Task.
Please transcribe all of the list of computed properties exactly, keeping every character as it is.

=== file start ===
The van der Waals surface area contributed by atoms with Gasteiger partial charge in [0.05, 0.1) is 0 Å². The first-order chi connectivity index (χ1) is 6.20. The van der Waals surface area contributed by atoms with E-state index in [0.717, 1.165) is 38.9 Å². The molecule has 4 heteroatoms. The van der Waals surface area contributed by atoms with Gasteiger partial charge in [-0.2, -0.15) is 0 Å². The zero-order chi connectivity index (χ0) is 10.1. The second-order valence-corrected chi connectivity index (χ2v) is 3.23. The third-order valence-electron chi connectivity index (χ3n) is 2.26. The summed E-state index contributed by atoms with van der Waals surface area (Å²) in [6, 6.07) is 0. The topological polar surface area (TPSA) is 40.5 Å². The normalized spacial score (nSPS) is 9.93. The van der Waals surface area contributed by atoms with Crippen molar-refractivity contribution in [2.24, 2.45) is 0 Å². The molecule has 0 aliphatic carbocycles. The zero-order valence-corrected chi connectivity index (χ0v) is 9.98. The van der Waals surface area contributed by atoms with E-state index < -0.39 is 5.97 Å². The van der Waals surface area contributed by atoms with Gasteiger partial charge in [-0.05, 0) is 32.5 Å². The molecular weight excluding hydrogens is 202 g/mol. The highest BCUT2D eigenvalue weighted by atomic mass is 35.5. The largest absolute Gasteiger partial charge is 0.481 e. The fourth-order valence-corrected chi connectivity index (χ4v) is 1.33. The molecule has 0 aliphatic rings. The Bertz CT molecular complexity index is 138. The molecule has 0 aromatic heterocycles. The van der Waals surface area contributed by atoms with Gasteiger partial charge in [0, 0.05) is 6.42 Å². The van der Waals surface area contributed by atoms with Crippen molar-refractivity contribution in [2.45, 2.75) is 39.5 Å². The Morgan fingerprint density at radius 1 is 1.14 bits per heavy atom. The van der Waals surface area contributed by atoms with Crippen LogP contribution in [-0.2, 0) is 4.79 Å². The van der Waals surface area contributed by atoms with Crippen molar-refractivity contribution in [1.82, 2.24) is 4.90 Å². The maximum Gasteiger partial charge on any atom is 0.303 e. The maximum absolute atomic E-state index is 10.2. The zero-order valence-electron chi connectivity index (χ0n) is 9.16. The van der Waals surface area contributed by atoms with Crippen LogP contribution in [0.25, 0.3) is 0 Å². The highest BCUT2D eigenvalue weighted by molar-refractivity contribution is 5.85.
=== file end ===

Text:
The van der Waals surface area contributed by atoms with Gasteiger partial charge in [0.05, 0.1) is 0 Å². The first-order chi connectivity index (χ1) is 6.20. The van der Waals surface area contributed by atoms with E-state index in [0.717, 1.165) is 38.9 Å². The molecule has 4 heteroatoms. The van der Waals surface area contributed by atoms with Gasteiger partial charge in [-0.2, -0.15) is 0 Å². The zero-order chi connectivity index (χ0) is 10.1. The second-order valence-corrected chi connectivity index (χ2v) is 3.23. The third-order valence-electron chi connectivity index (χ3n) is 2.26. The summed E-state index contributed by atoms with van der Waals surface area (Å²) in [6, 6.07) is 0. The topological polar surface area (TPSA) is 40.5 Å². The normalized spacial score (nSPS) is 9.93. The van der Waals surface area contributed by atoms with Crippen molar-refractivity contribution in [2.24, 2.45) is 0 Å². The molecule has 0 aliphatic carbocycles. The zero-order valence-corrected chi connectivity index (χ0v) is 9.98. The van der Waals surface area contributed by atoms with E-state index < -0.39 is 5.97 Å². The van der Waals surface area contributed by atoms with Gasteiger partial charge in [-0.05, 0) is 32.5 Å². The molecular weight excluding hydrogens is 202 g/mol. The highest BCUT2D eigenvalue weighted by atomic mass is 35.5. The largest absolute Gasteiger partial charge is 0.481 e. The fourth-order valence-corrected chi connectivity index (χ4v) is 1.33. The molecule has 0 aliphatic rings. The Bertz CT molecular complexity index is 138. The molecule has 0 aromatic heterocycles. The van der Waals surface area contributed by atoms with Gasteiger partial charge in [0, 0.05) is 6.42 Å². The van der Waals surface area contributed by atoms with Crippen molar-refractivity contribution in [2.45, 2.75) is 39.5 Å². The Morgan fingerprint density at radius 1 is 1.14 bits per heavy atom. The van der Waals surface area contributed by atoms with Crippen LogP contribution in [-0.2, 0) is 4.79 Å². The van der Waals surface area contributed by atoms with Crippen molar-refractivity contribution in [1.82, 2.24) is 4.90 Å². The maximum Gasteiger partial charge on any atom is 0.303 e. The maximum absolute atomic E-state index is 10.2. The zero-order valence-electron chi connectivity index (χ0n) is 9.16. The van der Waals surface area contributed by atoms with Crippen LogP contribution in [0.25, 0.3) is 0 Å². The highest BCUT2D eigenvalue weighted by molar-refractivity contribution is 5.85.